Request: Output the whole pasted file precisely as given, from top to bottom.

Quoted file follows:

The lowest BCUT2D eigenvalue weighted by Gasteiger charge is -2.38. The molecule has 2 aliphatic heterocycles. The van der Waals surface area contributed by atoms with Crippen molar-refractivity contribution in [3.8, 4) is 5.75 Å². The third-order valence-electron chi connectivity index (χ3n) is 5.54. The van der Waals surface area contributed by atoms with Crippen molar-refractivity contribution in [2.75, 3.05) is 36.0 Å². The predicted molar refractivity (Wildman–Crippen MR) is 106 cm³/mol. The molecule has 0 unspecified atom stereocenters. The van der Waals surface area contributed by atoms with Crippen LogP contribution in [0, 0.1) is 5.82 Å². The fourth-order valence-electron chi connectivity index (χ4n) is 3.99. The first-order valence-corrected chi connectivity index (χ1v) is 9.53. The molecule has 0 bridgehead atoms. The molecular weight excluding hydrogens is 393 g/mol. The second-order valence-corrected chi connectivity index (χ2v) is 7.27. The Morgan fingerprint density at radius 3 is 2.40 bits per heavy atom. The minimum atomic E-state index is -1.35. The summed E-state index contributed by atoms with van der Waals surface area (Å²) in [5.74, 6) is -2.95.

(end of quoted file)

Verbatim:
The lowest BCUT2D eigenvalue weighted by Gasteiger charge is -2.38. The molecule has 2 aliphatic heterocycles. The van der Waals surface area contributed by atoms with Crippen molar-refractivity contribution in [3.8, 4) is 5.75 Å². The third-order valence-electron chi connectivity index (χ3n) is 5.54. The van der Waals surface area contributed by atoms with Crippen molar-refractivity contribution in [2.75, 3.05) is 36.0 Å². The predicted molar refractivity (Wildman–Crippen MR) is 106 cm³/mol. The molecule has 0 unspecified atom stereocenters. The van der Waals surface area contributed by atoms with Crippen LogP contribution in [0, 0.1) is 5.82 Å². The fourth-order valence-electron chi connectivity index (χ4n) is 3.99. The first-order valence-corrected chi connectivity index (χ1v) is 9.53. The molecule has 0 bridgehead atoms. The molecular weight excluding hydrogens is 393 g/mol. The second-order valence-corrected chi connectivity index (χ2v) is 7.27. The Morgan fingerprint density at radius 3 is 2.40 bits per heavy atom. The minimum atomic E-state index is -1.35. The summed E-state index contributed by atoms with van der Waals surface area (Å²) in [5.74, 6) is -2.95.